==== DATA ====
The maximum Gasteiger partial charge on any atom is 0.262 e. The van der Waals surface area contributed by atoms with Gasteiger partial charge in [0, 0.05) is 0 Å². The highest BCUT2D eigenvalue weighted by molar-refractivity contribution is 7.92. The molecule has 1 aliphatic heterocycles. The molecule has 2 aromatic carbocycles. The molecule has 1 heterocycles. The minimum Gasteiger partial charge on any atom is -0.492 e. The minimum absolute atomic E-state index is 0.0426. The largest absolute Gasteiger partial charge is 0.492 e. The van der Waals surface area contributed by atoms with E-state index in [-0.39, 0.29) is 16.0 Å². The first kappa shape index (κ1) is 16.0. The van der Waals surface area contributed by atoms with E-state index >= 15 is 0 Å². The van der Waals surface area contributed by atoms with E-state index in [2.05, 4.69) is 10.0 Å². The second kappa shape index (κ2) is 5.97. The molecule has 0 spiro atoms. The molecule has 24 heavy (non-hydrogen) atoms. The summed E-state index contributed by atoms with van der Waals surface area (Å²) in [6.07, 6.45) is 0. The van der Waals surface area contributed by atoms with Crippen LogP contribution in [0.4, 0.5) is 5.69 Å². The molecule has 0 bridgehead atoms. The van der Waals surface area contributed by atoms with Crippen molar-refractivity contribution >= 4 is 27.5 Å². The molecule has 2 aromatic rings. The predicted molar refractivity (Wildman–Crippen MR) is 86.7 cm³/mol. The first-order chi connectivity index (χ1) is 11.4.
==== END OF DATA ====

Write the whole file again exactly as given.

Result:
The maximum Gasteiger partial charge on any atom is 0.262 e. The van der Waals surface area contributed by atoms with Gasteiger partial charge in [0, 0.05) is 0 Å². The highest BCUT2D eigenvalue weighted by molar-refractivity contribution is 7.92. The molecule has 1 aliphatic heterocycles. The molecule has 2 aromatic carbocycles. The molecule has 1 heterocycles. The minimum Gasteiger partial charge on any atom is -0.492 e. The minimum absolute atomic E-state index is 0.0426. The largest absolute Gasteiger partial charge is 0.492 e. The van der Waals surface area contributed by atoms with E-state index in [-0.39, 0.29) is 16.0 Å². The first kappa shape index (κ1) is 16.0. The van der Waals surface area contributed by atoms with E-state index >= 15 is 0 Å². The van der Waals surface area contributed by atoms with E-state index in [2.05, 4.69) is 10.0 Å². The second kappa shape index (κ2) is 5.97. The molecule has 0 spiro atoms. The molecule has 24 heavy (non-hydrogen) atoms. The summed E-state index contributed by atoms with van der Waals surface area (Å²) in [6.07, 6.45) is 0. The van der Waals surface area contributed by atoms with Crippen LogP contribution in [0.4, 0.5) is 5.69 Å². The molecule has 0 bridgehead atoms. The van der Waals surface area contributed by atoms with Crippen molar-refractivity contribution >= 4 is 27.5 Å². The molecule has 2 aromatic rings. The predicted molar refractivity (Wildman–Crippen MR) is 86.7 cm³/mol. The first-order chi connectivity index (χ1) is 11.4.